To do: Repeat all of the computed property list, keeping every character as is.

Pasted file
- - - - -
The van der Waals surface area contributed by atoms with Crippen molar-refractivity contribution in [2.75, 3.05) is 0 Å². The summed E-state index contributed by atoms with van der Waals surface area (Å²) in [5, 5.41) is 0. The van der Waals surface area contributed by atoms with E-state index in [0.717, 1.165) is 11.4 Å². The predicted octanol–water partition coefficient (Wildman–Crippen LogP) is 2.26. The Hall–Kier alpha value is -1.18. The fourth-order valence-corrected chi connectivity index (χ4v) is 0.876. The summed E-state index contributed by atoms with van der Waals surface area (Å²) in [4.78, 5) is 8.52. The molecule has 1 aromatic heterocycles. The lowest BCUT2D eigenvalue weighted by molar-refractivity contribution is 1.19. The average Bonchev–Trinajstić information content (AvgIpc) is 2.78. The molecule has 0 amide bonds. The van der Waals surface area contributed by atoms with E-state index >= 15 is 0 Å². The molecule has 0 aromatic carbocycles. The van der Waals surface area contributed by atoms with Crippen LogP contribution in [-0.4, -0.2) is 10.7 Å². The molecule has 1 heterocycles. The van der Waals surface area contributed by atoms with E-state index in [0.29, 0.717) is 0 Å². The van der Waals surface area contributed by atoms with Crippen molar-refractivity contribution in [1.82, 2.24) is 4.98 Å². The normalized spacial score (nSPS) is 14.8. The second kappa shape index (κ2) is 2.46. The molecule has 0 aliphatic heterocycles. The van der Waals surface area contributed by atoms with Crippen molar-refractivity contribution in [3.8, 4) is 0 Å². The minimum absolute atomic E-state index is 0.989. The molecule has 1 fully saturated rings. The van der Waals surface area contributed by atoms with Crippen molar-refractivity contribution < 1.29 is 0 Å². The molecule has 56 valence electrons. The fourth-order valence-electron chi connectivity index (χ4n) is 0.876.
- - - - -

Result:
The van der Waals surface area contributed by atoms with Crippen molar-refractivity contribution in [2.75, 3.05) is 0 Å². The summed E-state index contributed by atoms with van der Waals surface area (Å²) in [5, 5.41) is 0. The van der Waals surface area contributed by atoms with E-state index in [0.717, 1.165) is 11.4 Å². The predicted octanol–water partition coefficient (Wildman–Crippen LogP) is 2.26. The Hall–Kier alpha value is -1.18. The fourth-order valence-corrected chi connectivity index (χ4v) is 0.876. The summed E-state index contributed by atoms with van der Waals surface area (Å²) in [4.78, 5) is 8.52. The molecule has 1 aromatic heterocycles. The lowest BCUT2D eigenvalue weighted by molar-refractivity contribution is 1.19. The average Bonchev–Trinajstić information content (AvgIpc) is 2.78. The molecule has 0 amide bonds. The van der Waals surface area contributed by atoms with E-state index >= 15 is 0 Å². The molecule has 0 aromatic carbocycles. The van der Waals surface area contributed by atoms with Crippen LogP contribution in [-0.4, -0.2) is 10.7 Å². The molecule has 1 heterocycles. The van der Waals surface area contributed by atoms with E-state index in [0.29, 0.717) is 0 Å². The van der Waals surface area contributed by atoms with Crippen molar-refractivity contribution in [1.82, 2.24) is 4.98 Å². The normalized spacial score (nSPS) is 14.8. The second kappa shape index (κ2) is 2.46. The molecule has 0 aliphatic heterocycles. The van der Waals surface area contributed by atoms with Crippen molar-refractivity contribution in [3.8, 4) is 0 Å². The minimum absolute atomic E-state index is 0.989. The molecule has 1 fully saturated rings. The van der Waals surface area contributed by atoms with Crippen molar-refractivity contribution < 1.29 is 0 Å². The molecule has 56 valence electrons. The fourth-order valence-electron chi connectivity index (χ4n) is 0.876.